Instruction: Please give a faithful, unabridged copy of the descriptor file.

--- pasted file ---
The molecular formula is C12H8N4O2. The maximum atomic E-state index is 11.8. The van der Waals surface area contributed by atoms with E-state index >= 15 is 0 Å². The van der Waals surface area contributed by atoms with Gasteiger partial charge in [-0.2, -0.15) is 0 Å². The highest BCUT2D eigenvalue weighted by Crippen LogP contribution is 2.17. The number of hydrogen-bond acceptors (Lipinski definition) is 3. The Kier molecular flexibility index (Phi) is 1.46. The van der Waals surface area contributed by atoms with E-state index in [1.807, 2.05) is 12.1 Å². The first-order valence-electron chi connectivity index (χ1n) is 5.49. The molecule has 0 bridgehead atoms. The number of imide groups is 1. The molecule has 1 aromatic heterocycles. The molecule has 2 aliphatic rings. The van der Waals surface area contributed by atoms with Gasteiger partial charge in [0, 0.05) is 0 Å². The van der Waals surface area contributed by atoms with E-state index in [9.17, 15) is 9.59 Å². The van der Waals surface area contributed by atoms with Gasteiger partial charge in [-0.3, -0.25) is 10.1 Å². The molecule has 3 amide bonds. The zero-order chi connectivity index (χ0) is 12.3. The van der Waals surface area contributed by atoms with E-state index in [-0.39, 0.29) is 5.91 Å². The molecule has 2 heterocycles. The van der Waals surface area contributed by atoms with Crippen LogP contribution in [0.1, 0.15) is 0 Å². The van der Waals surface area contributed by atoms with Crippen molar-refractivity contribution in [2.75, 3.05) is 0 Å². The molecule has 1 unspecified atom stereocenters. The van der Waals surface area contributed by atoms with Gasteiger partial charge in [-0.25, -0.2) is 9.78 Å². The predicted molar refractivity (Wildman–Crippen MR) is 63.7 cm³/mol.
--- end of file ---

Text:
The molecular formula is C12H8N4O2. The maximum atomic E-state index is 11.8. The van der Waals surface area contributed by atoms with E-state index >= 15 is 0 Å². The van der Waals surface area contributed by atoms with Gasteiger partial charge in [-0.2, -0.15) is 0 Å². The highest BCUT2D eigenvalue weighted by Crippen LogP contribution is 2.17. The number of hydrogen-bond acceptors (Lipinski definition) is 3. The Kier molecular flexibility index (Phi) is 1.46. The van der Waals surface area contributed by atoms with E-state index in [1.807, 2.05) is 12.1 Å². The first-order valence-electron chi connectivity index (χ1n) is 5.49. The molecule has 0 bridgehead atoms. The number of imide groups is 1. The molecule has 1 aromatic heterocycles. The molecule has 2 aliphatic rings. The van der Waals surface area contributed by atoms with Gasteiger partial charge in [0, 0.05) is 0 Å². The van der Waals surface area contributed by atoms with E-state index in [9.17, 15) is 9.59 Å². The van der Waals surface area contributed by atoms with Gasteiger partial charge in [-0.3, -0.25) is 10.1 Å². The molecule has 3 amide bonds. The zero-order chi connectivity index (χ0) is 12.3. The van der Waals surface area contributed by atoms with E-state index in [-0.39, 0.29) is 5.91 Å². The molecule has 2 heterocycles. The van der Waals surface area contributed by atoms with Crippen LogP contribution in [0.1, 0.15) is 0 Å². The van der Waals surface area contributed by atoms with Crippen molar-refractivity contribution in [2.75, 3.05) is 0 Å². The molecule has 1 unspecified atom stereocenters. The van der Waals surface area contributed by atoms with Gasteiger partial charge in [-0.25, -0.2) is 9.78 Å². The predicted molar refractivity (Wildman–Crippen MR) is 63.7 cm³/mol.